As the offense has struggled, it’s been easy to overlook the way the rotation has started to turn the corner. The Yankees have had their starter complete six full innings — a very modest goal, of course — five times in the last seven games, and during that time the rotation has gone from a 5.97 ERA to a 5.01 ERA. Don’t get me wrong, that’s still not great, but it’s progress. They’re moving the right direction.

Young Luis Severino will make his third start of the season tonight, and the first two weren’t all that good. He allowed three runs on ten hits and no walks in five innings against the Tigers first time out, and last week the Mariners tagged him for four runs on eight hits and a walk in 5.2 innings. Two starts is two starts. Every pitcher is going to struggle at some point or another. It’s not a big deal yet.

Severino is a 22-year-old kid who came into the season with some clear developmental goals, most notably commanding his offspeed stuff a little better. He tends to leave his slider up in the zone more than anything. Here is the location of every slider Severino threw in his first two starts, via Baseball Savant:

Luis Severino sliders

Through two starts Severino has thrown 57 sliders, and opponents have more hits (nine) than swings and misses (five) against the pitch. Eight of the nine hits are singles (the other is a double), but still. That is: bad. Slider location is an obvious flaw Severino and pitching coach Larry Rothschild have to correct, and Severino is well aware of it.

“I think I’m trying too much. I’m pulling (my slider), not just throwing it, like I was in Spring Training,” said Severino to Brendan Kuty earlier this week. “I’m missing spots. I’m missing pitches. I’m not commanding my top stuff, and that’s the difference … I’ve been battling myself over there. I have to be better.”

Severino’s potential is so obvious when you watch him on the mound. He has true front of the rotation ability, but like any kid his age, he still has some things to work on. Unlike most kids his age, Severino has to work on them while pitching for the New York Yankees and being hyped up as the next great thing. That can be daunting, though I’ve been impressed by Severino’s poise in his 13 big league starts, and I think we can make those adjustments on the fly.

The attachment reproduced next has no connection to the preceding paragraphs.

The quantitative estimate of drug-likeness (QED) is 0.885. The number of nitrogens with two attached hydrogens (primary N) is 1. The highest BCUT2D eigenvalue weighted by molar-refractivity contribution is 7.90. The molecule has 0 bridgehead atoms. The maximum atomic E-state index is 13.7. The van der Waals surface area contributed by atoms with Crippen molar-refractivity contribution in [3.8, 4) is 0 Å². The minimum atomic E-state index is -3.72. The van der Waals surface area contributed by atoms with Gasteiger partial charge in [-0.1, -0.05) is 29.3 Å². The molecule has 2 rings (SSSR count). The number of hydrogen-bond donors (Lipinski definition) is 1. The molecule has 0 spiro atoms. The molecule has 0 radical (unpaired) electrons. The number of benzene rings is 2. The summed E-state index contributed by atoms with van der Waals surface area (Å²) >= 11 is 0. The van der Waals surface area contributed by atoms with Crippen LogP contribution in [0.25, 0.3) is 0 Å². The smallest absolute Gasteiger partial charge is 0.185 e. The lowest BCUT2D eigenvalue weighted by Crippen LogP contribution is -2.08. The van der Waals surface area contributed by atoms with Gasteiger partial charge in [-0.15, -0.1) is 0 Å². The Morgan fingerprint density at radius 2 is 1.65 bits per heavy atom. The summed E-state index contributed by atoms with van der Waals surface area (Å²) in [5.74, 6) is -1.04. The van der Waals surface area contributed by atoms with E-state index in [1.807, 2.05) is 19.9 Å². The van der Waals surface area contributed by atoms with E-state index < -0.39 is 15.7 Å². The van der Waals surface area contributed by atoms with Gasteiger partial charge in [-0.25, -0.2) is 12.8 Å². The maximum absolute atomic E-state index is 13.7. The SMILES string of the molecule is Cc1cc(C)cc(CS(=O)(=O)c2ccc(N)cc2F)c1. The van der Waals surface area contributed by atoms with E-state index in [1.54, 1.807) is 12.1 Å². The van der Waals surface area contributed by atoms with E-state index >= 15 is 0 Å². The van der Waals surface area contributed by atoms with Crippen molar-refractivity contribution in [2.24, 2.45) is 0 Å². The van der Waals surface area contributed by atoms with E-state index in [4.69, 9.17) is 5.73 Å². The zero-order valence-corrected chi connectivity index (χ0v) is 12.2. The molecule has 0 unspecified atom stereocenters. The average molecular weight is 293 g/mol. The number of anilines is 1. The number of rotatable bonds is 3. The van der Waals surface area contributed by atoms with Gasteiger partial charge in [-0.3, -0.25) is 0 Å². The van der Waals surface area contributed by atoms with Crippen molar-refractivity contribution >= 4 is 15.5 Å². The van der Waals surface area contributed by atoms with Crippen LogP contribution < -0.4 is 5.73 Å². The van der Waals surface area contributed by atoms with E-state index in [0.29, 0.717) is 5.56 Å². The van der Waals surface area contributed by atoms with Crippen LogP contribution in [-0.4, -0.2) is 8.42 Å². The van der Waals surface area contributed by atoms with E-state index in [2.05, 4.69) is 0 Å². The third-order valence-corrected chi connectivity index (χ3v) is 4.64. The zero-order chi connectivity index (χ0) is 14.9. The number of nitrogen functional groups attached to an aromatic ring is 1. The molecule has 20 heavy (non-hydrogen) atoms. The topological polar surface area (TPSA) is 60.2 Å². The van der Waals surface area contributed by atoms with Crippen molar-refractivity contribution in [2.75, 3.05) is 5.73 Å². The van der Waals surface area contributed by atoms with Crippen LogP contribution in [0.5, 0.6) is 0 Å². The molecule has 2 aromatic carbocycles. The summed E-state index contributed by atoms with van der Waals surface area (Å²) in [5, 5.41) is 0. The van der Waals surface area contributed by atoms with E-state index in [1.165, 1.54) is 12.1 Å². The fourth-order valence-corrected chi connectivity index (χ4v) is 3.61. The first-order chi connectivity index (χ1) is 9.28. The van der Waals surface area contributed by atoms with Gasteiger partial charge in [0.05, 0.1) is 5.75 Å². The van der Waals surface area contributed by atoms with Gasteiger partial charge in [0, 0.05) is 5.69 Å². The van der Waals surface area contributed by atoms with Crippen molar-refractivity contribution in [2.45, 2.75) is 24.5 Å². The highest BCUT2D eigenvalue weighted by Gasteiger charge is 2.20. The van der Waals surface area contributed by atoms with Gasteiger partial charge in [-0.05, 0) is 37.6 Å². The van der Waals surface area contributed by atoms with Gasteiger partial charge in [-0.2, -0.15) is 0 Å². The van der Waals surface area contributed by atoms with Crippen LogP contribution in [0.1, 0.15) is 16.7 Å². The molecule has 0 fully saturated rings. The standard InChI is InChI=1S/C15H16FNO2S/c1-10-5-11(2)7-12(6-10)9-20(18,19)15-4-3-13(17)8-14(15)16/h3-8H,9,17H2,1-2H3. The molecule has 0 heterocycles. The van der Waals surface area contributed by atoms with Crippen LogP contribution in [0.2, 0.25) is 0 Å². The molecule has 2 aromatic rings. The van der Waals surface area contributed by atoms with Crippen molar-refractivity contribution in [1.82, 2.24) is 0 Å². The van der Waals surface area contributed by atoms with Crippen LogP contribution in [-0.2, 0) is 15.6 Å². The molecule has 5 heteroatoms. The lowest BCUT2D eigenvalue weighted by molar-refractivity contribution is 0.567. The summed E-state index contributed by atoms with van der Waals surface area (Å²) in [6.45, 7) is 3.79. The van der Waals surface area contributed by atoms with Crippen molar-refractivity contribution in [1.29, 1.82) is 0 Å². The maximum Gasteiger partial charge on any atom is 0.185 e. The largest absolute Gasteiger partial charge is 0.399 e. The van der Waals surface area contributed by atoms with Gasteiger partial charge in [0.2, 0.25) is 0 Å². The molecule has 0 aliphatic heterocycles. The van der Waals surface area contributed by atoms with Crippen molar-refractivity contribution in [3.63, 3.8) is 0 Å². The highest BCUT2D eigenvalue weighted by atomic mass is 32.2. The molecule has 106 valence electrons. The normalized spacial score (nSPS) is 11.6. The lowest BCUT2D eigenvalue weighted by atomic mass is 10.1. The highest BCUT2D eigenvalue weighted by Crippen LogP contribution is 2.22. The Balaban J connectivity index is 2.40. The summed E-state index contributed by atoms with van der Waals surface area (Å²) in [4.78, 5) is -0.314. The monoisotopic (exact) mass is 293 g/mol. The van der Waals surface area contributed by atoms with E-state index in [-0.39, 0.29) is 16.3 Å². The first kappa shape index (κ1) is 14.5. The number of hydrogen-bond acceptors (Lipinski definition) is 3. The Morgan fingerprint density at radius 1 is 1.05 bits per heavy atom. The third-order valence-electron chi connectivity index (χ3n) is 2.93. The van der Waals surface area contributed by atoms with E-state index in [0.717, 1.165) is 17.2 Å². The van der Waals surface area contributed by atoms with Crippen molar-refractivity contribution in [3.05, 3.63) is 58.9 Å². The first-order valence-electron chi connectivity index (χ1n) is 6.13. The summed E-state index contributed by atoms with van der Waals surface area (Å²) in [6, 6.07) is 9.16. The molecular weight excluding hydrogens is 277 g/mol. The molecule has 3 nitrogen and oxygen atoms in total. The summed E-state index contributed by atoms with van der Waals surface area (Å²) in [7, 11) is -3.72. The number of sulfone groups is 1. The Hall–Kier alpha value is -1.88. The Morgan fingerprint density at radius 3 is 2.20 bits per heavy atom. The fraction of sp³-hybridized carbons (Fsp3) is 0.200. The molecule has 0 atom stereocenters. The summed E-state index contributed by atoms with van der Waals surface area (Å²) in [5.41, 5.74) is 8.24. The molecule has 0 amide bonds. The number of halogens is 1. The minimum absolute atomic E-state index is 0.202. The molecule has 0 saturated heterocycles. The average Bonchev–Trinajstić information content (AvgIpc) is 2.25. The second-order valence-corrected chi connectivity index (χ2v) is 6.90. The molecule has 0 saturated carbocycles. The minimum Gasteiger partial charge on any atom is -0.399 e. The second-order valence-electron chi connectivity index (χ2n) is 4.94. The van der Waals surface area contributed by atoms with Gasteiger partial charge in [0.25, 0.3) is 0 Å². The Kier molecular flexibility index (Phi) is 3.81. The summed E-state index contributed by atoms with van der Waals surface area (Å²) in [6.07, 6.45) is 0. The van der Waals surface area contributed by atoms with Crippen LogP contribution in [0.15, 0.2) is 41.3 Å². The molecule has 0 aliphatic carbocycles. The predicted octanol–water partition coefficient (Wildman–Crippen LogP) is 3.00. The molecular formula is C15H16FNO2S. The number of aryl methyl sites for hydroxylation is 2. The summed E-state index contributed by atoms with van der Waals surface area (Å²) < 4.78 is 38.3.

The story of tonight’s series finale against the Athletics is the offense. The Yankees need to get their bats going, if for no other reason than my sanity. Not scoring runs is just the worst. Severino’s start is a huge sidebar though. He’s struggled his first two times out and we all want to see that frontline ability we saw last year. Severino’s not just some kid they’re breaking in. He’s an important part of the team, and the Yankees need him to be successful.

Thursday Links: Severino, Wearable Technology, Payroll

Sevy. (Presswire)
Sevy. (Presswire)

The Yankees and Blue Jays wrap up their three-game series with the rubber game in Toronto tonight. After that, the Yankees return home for a nine-game homestand against the Mariners, Athletics, and Rays. They’re seeing the M’s and A’s early this year, huh? Well, anyway, here are some stray links and notes.

Severino changes agents

According to Jerry Crasnick, young right-hander Luis Severino recently switched agents. He left the Beverly Hills Sports Council and is now represented by Paul Kinzer of REP1 Baseball. Kinzer is no small time agent. He represents Starlin Castro, Edwin Encarnacion, Geovany Soto, and Jhoulys Chacin, among others. Aramis Ramirez and Rafael Furcal were Kinzer clients during their playing days as well.

For what it’s worth, Kinzer clients do have a history of signing long-term extensions before reaching free agency. Both Castro and Encarnacion jumped at the security of a long-term deal early in their careers, for example. Severino did not receive a big signing bonus as an amateur ($225,000), so he could be open to signing an extension and locking in that big payday. What kind of contract would it take? That’s a topic worth it’s own post.

MLB approves “wearable technology”

The rules committee has approved two forms of “wearable technology” for this season, reports Ronald Blum. Players are now allowed to wear the Motus Baseball Sleeve, which measures the stress on elbows, and the Zephyr Bioharness, which measures heart and breathing rates. Here’s more from Blum:

Data from the devices cannot be transmitted during games but must been downloaded afterward … Clubs may use the data only for internal purposes, and it will be shared with the player. It cannot be provided to broadcasters or used for commercial purposes. Players can decide whether or not to use the technology and determine who can receive the data.